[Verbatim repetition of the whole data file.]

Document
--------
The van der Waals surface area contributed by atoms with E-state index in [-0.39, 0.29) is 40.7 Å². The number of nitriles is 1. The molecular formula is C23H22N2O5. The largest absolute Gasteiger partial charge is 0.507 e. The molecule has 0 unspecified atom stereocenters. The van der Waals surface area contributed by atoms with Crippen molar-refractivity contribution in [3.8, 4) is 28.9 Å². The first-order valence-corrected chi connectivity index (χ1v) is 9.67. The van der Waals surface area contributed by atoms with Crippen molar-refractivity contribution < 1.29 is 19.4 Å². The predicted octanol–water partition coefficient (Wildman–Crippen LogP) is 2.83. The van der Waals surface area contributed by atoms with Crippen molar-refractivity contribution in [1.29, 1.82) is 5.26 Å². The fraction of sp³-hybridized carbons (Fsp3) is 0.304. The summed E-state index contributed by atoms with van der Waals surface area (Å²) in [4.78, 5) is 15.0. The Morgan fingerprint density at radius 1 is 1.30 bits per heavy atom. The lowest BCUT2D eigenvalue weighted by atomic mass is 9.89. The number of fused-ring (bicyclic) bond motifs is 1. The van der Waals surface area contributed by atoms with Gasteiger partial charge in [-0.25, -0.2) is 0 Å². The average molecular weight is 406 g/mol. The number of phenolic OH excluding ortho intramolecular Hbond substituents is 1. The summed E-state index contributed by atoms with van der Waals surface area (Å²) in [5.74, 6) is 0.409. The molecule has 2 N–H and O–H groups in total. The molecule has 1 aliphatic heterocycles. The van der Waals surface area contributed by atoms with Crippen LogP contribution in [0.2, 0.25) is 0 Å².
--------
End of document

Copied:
The van der Waals surface area contributed by atoms with E-state index in [-0.39, 0.29) is 40.7 Å². The number of nitriles is 1. The molecular formula is C23H22N2O5. The largest absolute Gasteiger partial charge is 0.507 e. The molecule has 0 unspecified atom stereocenters. The van der Waals surface area contributed by atoms with Crippen molar-refractivity contribution in [3.8, 4) is 28.9 Å². The first-order valence-corrected chi connectivity index (χ1v) is 9.67. The van der Waals surface area contributed by atoms with Crippen molar-refractivity contribution < 1.29 is 19.4 Å². The predicted octanol–water partition coefficient (Wildman–Crippen LogP) is 2.83. The van der Waals surface area contributed by atoms with Crippen molar-refractivity contribution in [1.29, 1.82) is 5.26 Å². The fraction of sp³-hybridized carbons (Fsp3) is 0.304. The summed E-state index contributed by atoms with van der Waals surface area (Å²) in [4.78, 5) is 15.0. The Morgan fingerprint density at radius 1 is 1.30 bits per heavy atom. The lowest BCUT2D eigenvalue weighted by atomic mass is 9.89. The number of fused-ring (bicyclic) bond motifs is 1. The van der Waals surface area contributed by atoms with Gasteiger partial charge in [-0.25, -0.2) is 0 Å². The average molecular weight is 406 g/mol. The number of phenolic OH excluding ortho intramolecular Hbond substituents is 1. The summed E-state index contributed by atoms with van der Waals surface area (Å²) in [5.74, 6) is 0.409. The molecule has 2 N–H and O–H groups in total. The molecule has 1 aliphatic heterocycles. The van der Waals surface area contributed by atoms with Crippen LogP contribution in [0.2, 0.25) is 0 Å².